Ivan the Terrible Annexes Astrakhan Summary

  • Last updated on November 11, 2022

With the defeat and annexation of the Khanate of Astrakhan, Russia under Ivan the Terrible enjoyed control over the entire course of the Volga River. The victory opened the way for the subordination of neighboring Muslim khanates and non-Russian steppe peoples, expansion into Siberia, and trade with Persia and Central Asia. It also allowed Ivan to portray himself as the true successor to the khans of the Golden Horde.

Summary of Event

Located at the extreme southern end of the Volga River, north of the Caspian Sea, the territories comprising the Khanate of Astrakhan became part of the Golden Horde Golden Horde in the wake of the Mongol invasion of Kievan Rus (1237-1241). Achieving political independence in 1466 as the Golden Horde crumbled from internal political dissension, the khanate emerged as one of three sophisticated, well-organized Muslim successor states, the others being the Khanate of Crimea Crimea (1430)—which quickly became a vassal of the Ottoman Empire—and the Khanate of Kazan Kazan (1436). These three khanates proved a tremendous problem for the Russian Muscovite state and its rulers from the Danilovich branch of the Rurik Dynasty. They blocked Muscovy’s southern and eastward expansion, and they periodically raided Russian territory, devastating the lands and taking thousands of Russians as slaves. Astrakhan;Russian annexation of Ivan the Terrible Derbysh Ismāՙīl Sheremetev, Ivan Pronsky-Shemyakin, Yuri Ivanovich Vyazemsky, Alexander Yamgurchey Derbysh Devlet I Giray Ismāՙīl (Nogai Tatar khan) Sheremetev, Ivan Ivan the Terrible

Russian military forces subdued Kazan and its people (seen here submitting to Ivan the Terrible), annexed the khanate of Kazan to Russia, and established Russian control over the entire central Volga region.

(R. S. Peale and J. A. Hill)

Prior to the mid-sixteenth century, Muscovite rulers relied on a combination of defensive military force and diplomacy to keep the Golden Horde successor states at bay. This changed, however, with Czar Ivan the Terrible, the first of the Rurik Muscovite princes officially to be crowned czar of Russia. Ivan went on the offensive against the Khanate of Kazan. In a series of campaigns commencing in 1545 and ending in 1552, Russian military forces subdued Kazan, annexing it to Russia and establishing Russian control over the entire central Volga region.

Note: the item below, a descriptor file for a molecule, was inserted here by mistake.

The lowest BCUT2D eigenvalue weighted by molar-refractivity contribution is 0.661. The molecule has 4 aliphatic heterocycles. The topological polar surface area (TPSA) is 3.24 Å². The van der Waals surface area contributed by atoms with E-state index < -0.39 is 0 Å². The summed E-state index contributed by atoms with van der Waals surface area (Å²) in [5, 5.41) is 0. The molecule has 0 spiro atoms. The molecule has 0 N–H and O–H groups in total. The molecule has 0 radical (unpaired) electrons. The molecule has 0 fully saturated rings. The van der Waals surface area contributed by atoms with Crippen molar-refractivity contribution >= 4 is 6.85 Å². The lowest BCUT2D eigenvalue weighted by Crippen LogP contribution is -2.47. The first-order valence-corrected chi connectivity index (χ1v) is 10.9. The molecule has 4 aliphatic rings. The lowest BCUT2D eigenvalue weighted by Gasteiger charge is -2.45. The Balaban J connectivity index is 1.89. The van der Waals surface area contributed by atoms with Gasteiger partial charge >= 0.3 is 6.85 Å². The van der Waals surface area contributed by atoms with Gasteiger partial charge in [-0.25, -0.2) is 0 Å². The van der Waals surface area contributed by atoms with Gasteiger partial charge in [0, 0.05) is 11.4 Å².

Following his dramatic victory at Kazan, Ivan soon turned his attention southward. In spring, 1554, the czar ordered to the Khanate of Astrakhan a military force more than thirty thousand strong, commanded by Prince Yuri Ivanovich Pronsky-Shemyakin and Prince Alexander Vyazemsky. Traveling primarily by boat down the Volga River, Russian forces seized Perevolok, the portage between the Don and Volga Rivers, on June 29 and reached the city of Astrakhan on July 2. Encountering no resistance—Astrakhan’s defenders having fled upon learning of the Russian approach—the Russians seized the city but discovered, to their dismay, that Khan Yamgurchey and his family had escaped.

Although Prince Vyazemsky’s forces ultimately captured Yamgurchey’s wives and children, the khan himself managed to make his way to Azov before being murdered by Nogai Tatars. Whatever his eventual fate, the khan’s entire khanate was at Moscow’s mercy once its capital city had been captured. Rather than annex the khanate immediately, however, Ivan placed in power a new khan, Derbysh, who pledged loyalty to the czar and signed a treaty providing that the khanate pay Moscow an annual tribute of 120,000 kopecks and 3,000 fish, that Muscovite fishermen be allowed to fish the Volga from Kazan to the Caspian Sea without payment, and that Ivan and his successors enjoy the exclusive right to select all future khans.

Derbysh’s loyalty to Ivan the Terrible proved short lived. During 1555 and early 1556, Derbysh allied himself with Khan Devlet Giray of Crimea, one of Muscovy’s most ferocious enemies, and with the Ottoman Empire. With Ottoman military support, Derbysh murdered those members of the Astrakhan elite known to be loyal to Ivan and attacked Russian forces in the city, killing 192 of 500 men and chasing the survivors to the Don-Volga portage. Muscovite forces in the region and their steppe ally, Khan Ismāՙīl of the Nogai Tatars, responded by moving against Astrakhan. Like Yamgurchey before him, Derbysh fled from the approaching Russian army. Left undefended, Astrakhan once again fell to the Muscovites in the summer of 1556.

After fortifying the city, the Russian commander, General Ivan Sheremetev, and his forces proceeded down the Volga toward the Caspian Sea. Discovering that Derbysh had set up camp some 13 miles (21 kilometers) west of the river, the Muscovites launched a successful night attack that inflicted heavy casualties but did not destroy the khan’s forces. The khan counterattacked the next day and drove the Russians back to the Volga. Immediately thereafter, Derbysh contacted Sheremetev, to whom he explained that he had broken his oath to Ivan under duress. He then begged the czar’s mercy, pledging to return to Astrakhan and to serve Ivan loyally.